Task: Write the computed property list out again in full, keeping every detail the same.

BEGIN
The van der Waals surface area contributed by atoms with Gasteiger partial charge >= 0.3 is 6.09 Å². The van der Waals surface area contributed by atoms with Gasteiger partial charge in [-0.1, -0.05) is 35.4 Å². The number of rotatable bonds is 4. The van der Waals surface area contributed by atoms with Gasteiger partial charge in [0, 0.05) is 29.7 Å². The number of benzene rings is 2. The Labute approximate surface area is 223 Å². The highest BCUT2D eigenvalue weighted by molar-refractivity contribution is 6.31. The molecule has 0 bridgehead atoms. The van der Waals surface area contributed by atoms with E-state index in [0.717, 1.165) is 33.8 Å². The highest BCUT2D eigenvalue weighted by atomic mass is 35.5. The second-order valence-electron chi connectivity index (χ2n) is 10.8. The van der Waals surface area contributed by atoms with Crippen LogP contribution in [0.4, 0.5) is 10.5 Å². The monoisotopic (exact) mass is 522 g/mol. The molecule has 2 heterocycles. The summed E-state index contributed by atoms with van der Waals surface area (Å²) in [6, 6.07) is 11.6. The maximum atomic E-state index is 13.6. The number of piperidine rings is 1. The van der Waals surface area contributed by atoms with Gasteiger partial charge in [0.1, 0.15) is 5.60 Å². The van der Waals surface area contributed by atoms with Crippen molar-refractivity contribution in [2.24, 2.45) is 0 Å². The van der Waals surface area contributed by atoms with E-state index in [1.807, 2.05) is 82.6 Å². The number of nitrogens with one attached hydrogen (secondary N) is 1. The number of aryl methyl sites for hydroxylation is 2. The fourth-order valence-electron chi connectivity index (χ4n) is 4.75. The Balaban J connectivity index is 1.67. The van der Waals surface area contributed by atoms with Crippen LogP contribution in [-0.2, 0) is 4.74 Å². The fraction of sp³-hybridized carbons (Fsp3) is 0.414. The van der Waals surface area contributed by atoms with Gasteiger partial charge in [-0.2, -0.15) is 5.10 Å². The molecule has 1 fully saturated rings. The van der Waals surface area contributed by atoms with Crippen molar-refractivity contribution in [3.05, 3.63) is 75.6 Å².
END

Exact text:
The van der Waals surface area contributed by atoms with Gasteiger partial charge >= 0.3 is 6.09 Å². The van der Waals surface area contributed by atoms with Gasteiger partial charge in [-0.1, -0.05) is 35.4 Å². The number of rotatable bonds is 4. The van der Waals surface area contributed by atoms with Gasteiger partial charge in [0, 0.05) is 29.7 Å². The number of benzene rings is 2. The Labute approximate surface area is 223 Å². The highest BCUT2D eigenvalue weighted by molar-refractivity contribution is 6.31. The molecule has 0 bridgehead atoms. The van der Waals surface area contributed by atoms with E-state index in [0.717, 1.165) is 33.8 Å². The highest BCUT2D eigenvalue weighted by atomic mass is 35.5. The second-order valence-electron chi connectivity index (χ2n) is 10.8. The van der Waals surface area contributed by atoms with Crippen LogP contribution in [0.4, 0.5) is 10.5 Å². The monoisotopic (exact) mass is 522 g/mol. The molecule has 2 heterocycles. The summed E-state index contributed by atoms with van der Waals surface area (Å²) in [6, 6.07) is 11.6. The maximum atomic E-state index is 13.6. The number of piperidine rings is 1. The van der Waals surface area contributed by atoms with Gasteiger partial charge in [0.1, 0.15) is 5.60 Å². The van der Waals surface area contributed by atoms with Crippen molar-refractivity contribution in [2.24, 2.45) is 0 Å². The van der Waals surface area contributed by atoms with E-state index in [1.807, 2.05) is 82.6 Å². The number of nitrogens with one attached hydrogen (secondary N) is 1. The number of aryl methyl sites for hydroxylation is 2. The fourth-order valence-electron chi connectivity index (χ4n) is 4.75. The Balaban J connectivity index is 1.67. The van der Waals surface area contributed by atoms with Crippen LogP contribution in [-0.2, 0) is 4.74 Å². The fraction of sp³-hybridized carbons (Fsp3) is 0.414. The van der Waals surface area contributed by atoms with Gasteiger partial charge in [-0.2, -0.15) is 5.10 Å². The molecule has 1 fully saturated rings. The van der Waals surface area contributed by atoms with Crippen molar-refractivity contribution in [3.05, 3.63) is 75.6 Å².